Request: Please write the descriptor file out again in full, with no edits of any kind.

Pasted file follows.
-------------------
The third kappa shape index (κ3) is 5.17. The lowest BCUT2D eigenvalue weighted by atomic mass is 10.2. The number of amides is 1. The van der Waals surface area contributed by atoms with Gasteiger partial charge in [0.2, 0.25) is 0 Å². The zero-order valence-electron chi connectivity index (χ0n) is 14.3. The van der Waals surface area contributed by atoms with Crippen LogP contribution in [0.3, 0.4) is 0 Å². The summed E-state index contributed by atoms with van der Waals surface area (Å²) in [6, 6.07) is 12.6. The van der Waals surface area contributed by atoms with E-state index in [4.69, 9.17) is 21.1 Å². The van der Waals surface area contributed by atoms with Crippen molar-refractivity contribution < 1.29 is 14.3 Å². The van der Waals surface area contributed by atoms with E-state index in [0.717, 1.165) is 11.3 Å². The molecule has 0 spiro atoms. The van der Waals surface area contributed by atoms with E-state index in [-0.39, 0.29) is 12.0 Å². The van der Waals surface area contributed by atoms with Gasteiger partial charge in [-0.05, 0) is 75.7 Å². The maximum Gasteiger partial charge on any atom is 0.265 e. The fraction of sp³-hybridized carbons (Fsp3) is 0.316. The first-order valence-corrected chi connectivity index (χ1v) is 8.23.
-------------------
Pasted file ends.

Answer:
The third kappa shape index (κ3) is 5.17. The lowest BCUT2D eigenvalue weighted by atomic mass is 10.2. The number of amides is 1. The van der Waals surface area contributed by atoms with Gasteiger partial charge in [0.2, 0.25) is 0 Å². The zero-order valence-electron chi connectivity index (χ0n) is 14.3. The van der Waals surface area contributed by atoms with Crippen LogP contribution in [0.3, 0.4) is 0 Å². The summed E-state index contributed by atoms with van der Waals surface area (Å²) in [6, 6.07) is 12.6. The van der Waals surface area contributed by atoms with E-state index in [4.69, 9.17) is 21.1 Å². The van der Waals surface area contributed by atoms with Crippen molar-refractivity contribution < 1.29 is 14.3 Å². The van der Waals surface area contributed by atoms with E-state index in [0.717, 1.165) is 11.3 Å². The molecule has 0 spiro atoms. The van der Waals surface area contributed by atoms with E-state index in [-0.39, 0.29) is 12.0 Å². The van der Waals surface area contributed by atoms with Gasteiger partial charge in [-0.05, 0) is 75.7 Å². The maximum Gasteiger partial charge on any atom is 0.265 e. The fraction of sp³-hybridized carbons (Fsp3) is 0.316. The first-order valence-corrected chi connectivity index (χ1v) is 8.23.